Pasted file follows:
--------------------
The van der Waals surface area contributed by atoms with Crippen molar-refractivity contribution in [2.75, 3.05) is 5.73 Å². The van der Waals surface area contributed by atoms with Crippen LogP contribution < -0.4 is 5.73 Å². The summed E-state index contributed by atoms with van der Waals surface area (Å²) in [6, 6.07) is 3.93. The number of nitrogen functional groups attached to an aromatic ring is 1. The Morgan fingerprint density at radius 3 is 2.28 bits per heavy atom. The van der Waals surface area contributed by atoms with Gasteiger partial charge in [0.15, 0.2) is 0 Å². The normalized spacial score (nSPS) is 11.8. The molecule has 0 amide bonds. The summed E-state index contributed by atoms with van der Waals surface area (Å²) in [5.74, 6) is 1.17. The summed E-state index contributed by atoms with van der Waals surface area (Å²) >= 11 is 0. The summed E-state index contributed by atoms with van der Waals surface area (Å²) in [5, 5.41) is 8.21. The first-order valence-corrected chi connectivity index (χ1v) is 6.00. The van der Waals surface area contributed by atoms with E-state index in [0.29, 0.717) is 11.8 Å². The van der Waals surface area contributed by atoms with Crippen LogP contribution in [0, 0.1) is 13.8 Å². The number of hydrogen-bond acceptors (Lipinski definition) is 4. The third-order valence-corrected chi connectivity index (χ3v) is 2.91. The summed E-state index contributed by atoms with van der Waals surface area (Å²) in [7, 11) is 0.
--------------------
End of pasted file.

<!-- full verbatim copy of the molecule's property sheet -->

The van der Waals surface area contributed by atoms with Crippen molar-refractivity contribution in [2.75, 3.05) is 5.73 Å². The van der Waals surface area contributed by atoms with Crippen LogP contribution < -0.4 is 5.73 Å². The summed E-state index contributed by atoms with van der Waals surface area (Å²) in [6, 6.07) is 3.93. The number of nitrogen functional groups attached to an aromatic ring is 1. The Morgan fingerprint density at radius 3 is 2.28 bits per heavy atom. The van der Waals surface area contributed by atoms with Gasteiger partial charge in [0.15, 0.2) is 0 Å². The normalized spacial score (nSPS) is 11.8. The molecule has 0 amide bonds. The summed E-state index contributed by atoms with van der Waals surface area (Å²) in [5.74, 6) is 1.17. The summed E-state index contributed by atoms with van der Waals surface area (Å²) >= 11 is 0. The summed E-state index contributed by atoms with van der Waals surface area (Å²) in [5, 5.41) is 8.21. The first-order valence-corrected chi connectivity index (χ1v) is 6.00. The van der Waals surface area contributed by atoms with E-state index in [0.29, 0.717) is 11.8 Å². The van der Waals surface area contributed by atoms with Crippen LogP contribution in [0, 0.1) is 13.8 Å². The number of hydrogen-bond acceptors (Lipinski definition) is 4. The third-order valence-corrected chi connectivity index (χ3v) is 2.91. The summed E-state index contributed by atoms with van der Waals surface area (Å²) in [7, 11) is 0.